Research Article  |   December 2011
Development of the Screening Test for Hearing Problems
Author Affiliations & Notes
  • Marilyn E. Demorest
    University of Maryland, Baltimore County, Baltimore
  • David J. Wark
    University of Memphis, Memphis, TN
  • Sue Ann Erdman
    ARCCS, Jensen Beach, FL
  • Correspondence to Marilyn E. Demorest: demorest@umbc.edu
  • Editor: Sheila Pratt
    Editor: Sheila Pratt×
  • Associate Editor: Gabrielle Saunders
    Associate Editor: Gabrielle Saunders×
Hearing Disorders / Special Populations / Early Identification & Intervention / Research Article
Research Article   |   December 2011
Development of the Screening Test for Hearing Problems
American Journal of Audiology December 2011, Vol.20, 100-110. doi:10.1044/1059-0889(2011/10-0048)
History: Accepted 06 May 2011 , Received 30 Nov 2010
American Journal of Audiology December 2011, Vol.20, 100-110. doi:10.1044/1059-0889(2011/10-0048)
History: Accepted 06 May 2011 , Received 30 Nov 2010

Purpose: The goal of this study was to develop a brief self-assessment instrument to screen for communication problems and psychosocial adjustment to hearing impairment as part of a rehabilitative needs assessment.

Method: A pseudorandom sample of 1,000 cases was drawn from a large, heterogeneous clinical database containing audiometric data and responses to the Communication Profile for the Hearing Impaired (CPHI; Erdman & Demorest, 1998a). Item response theory was used to derive item-characteristic curves, and item selection was based primarily on item discrimination. Internal consistency, factor structure, sensitivity, and specificity of 2 scales, Communication and Adjustment, were evaluated in a holdout sample of 319 cases from the same database.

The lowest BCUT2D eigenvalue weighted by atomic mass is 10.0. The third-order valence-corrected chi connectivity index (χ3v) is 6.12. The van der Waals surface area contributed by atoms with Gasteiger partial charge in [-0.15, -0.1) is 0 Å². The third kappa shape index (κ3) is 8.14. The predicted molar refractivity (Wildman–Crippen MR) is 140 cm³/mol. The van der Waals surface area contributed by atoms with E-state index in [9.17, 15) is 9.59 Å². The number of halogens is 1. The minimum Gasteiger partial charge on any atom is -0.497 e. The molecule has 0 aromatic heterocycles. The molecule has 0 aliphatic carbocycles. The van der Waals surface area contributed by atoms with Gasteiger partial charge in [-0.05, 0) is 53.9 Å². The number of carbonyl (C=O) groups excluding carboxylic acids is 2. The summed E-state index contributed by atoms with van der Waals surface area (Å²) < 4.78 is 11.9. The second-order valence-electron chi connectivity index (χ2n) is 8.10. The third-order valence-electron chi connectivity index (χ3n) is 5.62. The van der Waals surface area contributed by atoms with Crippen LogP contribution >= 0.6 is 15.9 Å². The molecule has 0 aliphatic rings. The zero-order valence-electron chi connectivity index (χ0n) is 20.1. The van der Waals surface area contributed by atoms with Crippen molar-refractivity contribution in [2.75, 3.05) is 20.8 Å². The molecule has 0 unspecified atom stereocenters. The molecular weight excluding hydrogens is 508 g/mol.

Results: A 9-item Communication scale and an 11-item Adjustment scale both showed satisfactory internal consistency, and the 20-item test presented a clear 2-factor structure. Sensitivity and specificity functions and positive and negative predictive values indicated that the 2 scales could be used to identify the bottom 2 quartiles of the clinical population, as defined by factor scores on the CPHI.

Conclusion: The 2 scales of the Screening Test for Hearing Problems can be used to screen for communication and adjustment problems that warrant a comprehensive rehabilitative assessment.

Order a Subscription
Pay Per View
Entire American Journal of Audiology content & archive
24-hour access
This Article
24-hour access

Related Articles

Evaluating Families' Satisfaction With Early Hearing Detection and Intervention Services in Massachusetts
American Journal of Audiology June 2007, Vol.16, 29-56. doi:10.1044/1059-0889(2007/004)
Adult Hearing Screening: Health Policy Issues—What Happens Next?
American Journal of Audiology June 2013, Vol.22, 167-170. doi:10.1044/1059-0889(2013/12-0062)
Coordinator’s Column
SIG 14 Perspectives on Communication Disorders and Sciences in Culturally and Linguistically Diverse (CLD) Populations October 2011, Vol.18, 55-56. doi:10.1044/cds18.3.55
Improving the Quality and Applicability of the Dutch Scales of the Communication Profile for the Hearing Impaired Using Item Response Theory
Journal of Speech, Language, and Hearing Research June 2010, Vol.53, 556-571. doi:10.1044/1092-4388(2010/09-0035)
Quantitative and Qualitative Follow-Up Outcomes From a Preschool Audiologic Screening Program: Perspectives Over a Decade
American Journal of Audiology June 2007, Vol.16, 4-12. doi:10.1044/1059-0889(2007/002)